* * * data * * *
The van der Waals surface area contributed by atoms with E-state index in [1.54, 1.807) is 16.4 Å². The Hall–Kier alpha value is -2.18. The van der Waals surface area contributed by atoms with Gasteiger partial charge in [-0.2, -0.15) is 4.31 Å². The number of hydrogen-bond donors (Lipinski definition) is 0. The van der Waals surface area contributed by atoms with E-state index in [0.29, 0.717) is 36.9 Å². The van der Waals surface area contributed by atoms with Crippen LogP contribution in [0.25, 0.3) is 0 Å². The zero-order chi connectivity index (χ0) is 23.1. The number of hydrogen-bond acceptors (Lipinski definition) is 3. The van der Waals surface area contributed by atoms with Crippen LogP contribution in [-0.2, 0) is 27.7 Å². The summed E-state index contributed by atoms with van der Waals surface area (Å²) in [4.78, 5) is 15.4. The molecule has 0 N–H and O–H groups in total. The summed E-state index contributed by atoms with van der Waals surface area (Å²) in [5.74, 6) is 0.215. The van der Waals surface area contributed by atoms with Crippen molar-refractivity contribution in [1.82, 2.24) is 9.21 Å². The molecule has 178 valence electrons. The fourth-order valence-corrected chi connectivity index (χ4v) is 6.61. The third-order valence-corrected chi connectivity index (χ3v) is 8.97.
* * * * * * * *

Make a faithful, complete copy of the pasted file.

The van der Waals surface area contributed by atoms with E-state index in [1.54, 1.807) is 16.4 Å². The Hall–Kier alpha value is -2.18. The van der Waals surface area contributed by atoms with Gasteiger partial charge in [-0.2, -0.15) is 4.31 Å². The number of hydrogen-bond donors (Lipinski definition) is 0. The van der Waals surface area contributed by atoms with E-state index in [0.29, 0.717) is 36.9 Å². The van der Waals surface area contributed by atoms with Crippen LogP contribution in [0.25, 0.3) is 0 Å². The zero-order chi connectivity index (χ0) is 23.1. The number of hydrogen-bond acceptors (Lipinski definition) is 3. The van der Waals surface area contributed by atoms with Crippen LogP contribution in [-0.2, 0) is 27.7 Å². The summed E-state index contributed by atoms with van der Waals surface area (Å²) in [4.78, 5) is 15.4. The molecule has 0 N–H and O–H groups in total. The summed E-state index contributed by atoms with van der Waals surface area (Å²) in [5.74, 6) is 0.215. The van der Waals surface area contributed by atoms with Crippen molar-refractivity contribution in [1.82, 2.24) is 9.21 Å². The molecule has 178 valence electrons. The fourth-order valence-corrected chi connectivity index (χ4v) is 6.61. The third-order valence-corrected chi connectivity index (χ3v) is 8.97.